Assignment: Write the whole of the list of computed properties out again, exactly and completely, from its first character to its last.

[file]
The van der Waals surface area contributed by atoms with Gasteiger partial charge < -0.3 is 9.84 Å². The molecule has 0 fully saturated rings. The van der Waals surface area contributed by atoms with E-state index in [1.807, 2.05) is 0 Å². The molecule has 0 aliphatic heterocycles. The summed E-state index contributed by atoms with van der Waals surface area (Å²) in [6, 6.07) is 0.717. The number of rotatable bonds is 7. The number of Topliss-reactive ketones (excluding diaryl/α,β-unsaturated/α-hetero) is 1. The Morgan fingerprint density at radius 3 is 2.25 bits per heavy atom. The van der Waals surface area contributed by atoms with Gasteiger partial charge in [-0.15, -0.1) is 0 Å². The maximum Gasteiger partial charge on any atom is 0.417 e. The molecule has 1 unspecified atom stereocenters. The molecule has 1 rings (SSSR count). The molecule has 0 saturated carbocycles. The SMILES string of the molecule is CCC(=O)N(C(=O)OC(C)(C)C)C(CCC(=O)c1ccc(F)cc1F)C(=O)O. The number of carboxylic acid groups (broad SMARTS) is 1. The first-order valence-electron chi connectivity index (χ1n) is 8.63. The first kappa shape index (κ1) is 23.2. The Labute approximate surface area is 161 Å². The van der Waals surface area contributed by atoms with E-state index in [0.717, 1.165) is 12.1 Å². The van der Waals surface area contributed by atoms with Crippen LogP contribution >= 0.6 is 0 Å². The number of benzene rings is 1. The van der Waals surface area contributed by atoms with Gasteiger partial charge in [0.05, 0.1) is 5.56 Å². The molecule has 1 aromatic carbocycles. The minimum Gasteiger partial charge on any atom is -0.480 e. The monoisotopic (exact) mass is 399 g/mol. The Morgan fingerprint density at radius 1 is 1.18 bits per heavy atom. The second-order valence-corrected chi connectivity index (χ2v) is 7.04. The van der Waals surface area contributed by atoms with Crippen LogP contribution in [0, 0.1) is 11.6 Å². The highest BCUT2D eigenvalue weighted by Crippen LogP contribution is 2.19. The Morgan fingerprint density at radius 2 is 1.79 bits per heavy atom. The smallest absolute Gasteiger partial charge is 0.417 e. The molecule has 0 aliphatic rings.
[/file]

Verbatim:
The van der Waals surface area contributed by atoms with Gasteiger partial charge < -0.3 is 9.84 Å². The molecule has 0 fully saturated rings. The van der Waals surface area contributed by atoms with E-state index in [1.807, 2.05) is 0 Å². The molecule has 0 aliphatic heterocycles. The summed E-state index contributed by atoms with van der Waals surface area (Å²) in [6, 6.07) is 0.717. The number of rotatable bonds is 7. The number of Topliss-reactive ketones (excluding diaryl/α,β-unsaturated/α-hetero) is 1. The Morgan fingerprint density at radius 3 is 2.25 bits per heavy atom. The van der Waals surface area contributed by atoms with Gasteiger partial charge in [-0.15, -0.1) is 0 Å². The maximum Gasteiger partial charge on any atom is 0.417 e. The molecule has 1 unspecified atom stereocenters. The molecule has 1 rings (SSSR count). The molecule has 0 saturated carbocycles. The SMILES string of the molecule is CCC(=O)N(C(=O)OC(C)(C)C)C(CCC(=O)c1ccc(F)cc1F)C(=O)O. The number of carboxylic acid groups (broad SMARTS) is 1. The first-order valence-electron chi connectivity index (χ1n) is 8.63. The first kappa shape index (κ1) is 23.2. The Labute approximate surface area is 161 Å². The van der Waals surface area contributed by atoms with E-state index in [0.717, 1.165) is 12.1 Å². The van der Waals surface area contributed by atoms with Crippen LogP contribution >= 0.6 is 0 Å². The number of benzene rings is 1. The van der Waals surface area contributed by atoms with Gasteiger partial charge in [0.05, 0.1) is 5.56 Å². The molecule has 1 aromatic carbocycles. The minimum Gasteiger partial charge on any atom is -0.480 e. The monoisotopic (exact) mass is 399 g/mol. The Morgan fingerprint density at radius 1 is 1.18 bits per heavy atom. The second-order valence-corrected chi connectivity index (χ2v) is 7.04. The van der Waals surface area contributed by atoms with Crippen LogP contribution in [0, 0.1) is 11.6 Å². The highest BCUT2D eigenvalue weighted by Crippen LogP contribution is 2.19. The Morgan fingerprint density at radius 2 is 1.79 bits per heavy atom. The smallest absolute Gasteiger partial charge is 0.417 e. The molecule has 0 aliphatic rings.